Arteries, Veins, and Lymph in the Hip and Thigh
The joints and muscles of the hips and thighs require a lot of blood flow, which provides oxygen and nourishment, especially when you’re physically active. Lymph is also drained away by the lymphatic structures. The arteries that provide blood to the hip and the thigh can be grouped by regions.
Arteries in the gluteal and posterior thigh region
Superior gluteal artery: This artery starts from the internal iliac artery. It has a superficial branch that enters the gluteal region through the greater sciatic foramen and a deep branch that runs between the gluteus minimus and gluteus medius muscles. The superficial branch supplies blood to the gluteus maximus muscle, and the deep branch supplies blood to the gluteus minimus and medius muscles.
Inferior gluteal artery: Branching off the internal iliac artery, this artery enters the gluteal region through the sciatic foramen to run along the sciatic nerve. It anastomoses with the superior gluteal artery and several other arteries. It supplies blood to the gluteus maximus, obturator internus, quadratus femoris, and hamstring muscles.
Internal pudendal artery: This artery branches off the internal iliac artery, enters the gluteal region through the sciatic foramen, and enters the perineum via the lesser sciatic foramen. It supplies blood to the external genitalia and parts of the perineum.
Perforating arteries: These arteries branch off the deep femoral artery and provide blood to the hamstring muscles and vastus lateralis.
The following arteries keep blood flowing through the medial thigh area:
Femoral artery: A continuation of the external iliac artery, the femoral artery runs through the femoral triangle and the adductor canal. It then goes on to become the popliteal artery. It supplies blood to anterior and medial structures of the thigh.
Deep femoral artery (profunda femoris artery): This artery branches off the femoral artery below the inguinal ligament and runs underneath the adductor longus. It supplies blood to muscles of the thigh.
Lateral circumflex femoral artery: This artery usually starts from the deep femoral artery (but sometimes arises from the femoral artery) and runs deep to the sartorius and rectus femoris muscles. It supplies blood to the anterior part of the gluteal region.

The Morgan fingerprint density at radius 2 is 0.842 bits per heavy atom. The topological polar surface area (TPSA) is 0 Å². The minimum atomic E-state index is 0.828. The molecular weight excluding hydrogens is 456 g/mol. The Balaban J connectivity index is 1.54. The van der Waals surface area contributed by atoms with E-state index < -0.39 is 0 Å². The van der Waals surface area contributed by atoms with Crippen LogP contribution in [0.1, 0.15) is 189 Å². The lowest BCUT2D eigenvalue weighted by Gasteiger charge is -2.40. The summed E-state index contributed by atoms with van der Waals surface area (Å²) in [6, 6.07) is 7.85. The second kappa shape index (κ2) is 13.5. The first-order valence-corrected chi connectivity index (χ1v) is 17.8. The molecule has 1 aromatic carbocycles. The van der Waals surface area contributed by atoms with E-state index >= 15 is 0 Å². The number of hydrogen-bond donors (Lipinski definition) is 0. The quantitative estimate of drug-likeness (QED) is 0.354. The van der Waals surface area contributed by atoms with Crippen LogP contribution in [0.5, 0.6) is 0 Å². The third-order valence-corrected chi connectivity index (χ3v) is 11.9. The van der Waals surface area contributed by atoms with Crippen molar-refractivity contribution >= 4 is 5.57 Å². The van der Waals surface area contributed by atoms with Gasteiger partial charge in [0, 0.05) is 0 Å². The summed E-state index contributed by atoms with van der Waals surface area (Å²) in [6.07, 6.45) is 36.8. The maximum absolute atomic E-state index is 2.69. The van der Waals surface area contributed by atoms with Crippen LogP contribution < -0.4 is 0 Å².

Medial circumflex femoral artery: Typically arising from the deep femoral artery (but sometimes from the femoral artery), this artery runs between the pectineus and iliopsoas muscles to the gluteal region. It supplies blood to the head and neck of the femur.
Obturator artery: This artery branches off the internal iliac artery and runs to the medial part of the thigh. It supplies blood to the obturator externus, pectineus, adductors, and gracilis. It also supplies blood to the muscles near the ischial tuberosities.
Veins return blood from the hip and thigh to the heart. They accompany most of the arteries and have the same names. The most important veins to know are the great saphenous vein and the femoral vein:
Great saphenous vein: This superficial vein travels in the subcutaneous tissue on the anteromedial aspect of the thigh and leg and empties into the femoral vein.
Femoral vein: This vein enters into the pelvic cavity deep to the inguinal ligament, where it becomes the external iliac vein.
Superficial lymphatic vessels in the thigh follow along with the great saphenous vein and travel up to the superficial inguinal lymph nodes located in the inguinal area. Lymph drains from these nodes into external iliac lymph nodes and the deep inguinal lymph nodes of the pelvis.
Lymph from the gluteal region drains into the gluteal lymph nodes located next to the gluteal veins (tributaries of the pudendal veins) and then into the iliac lymph nodes and the lumbar lymph nodes of the pelvis.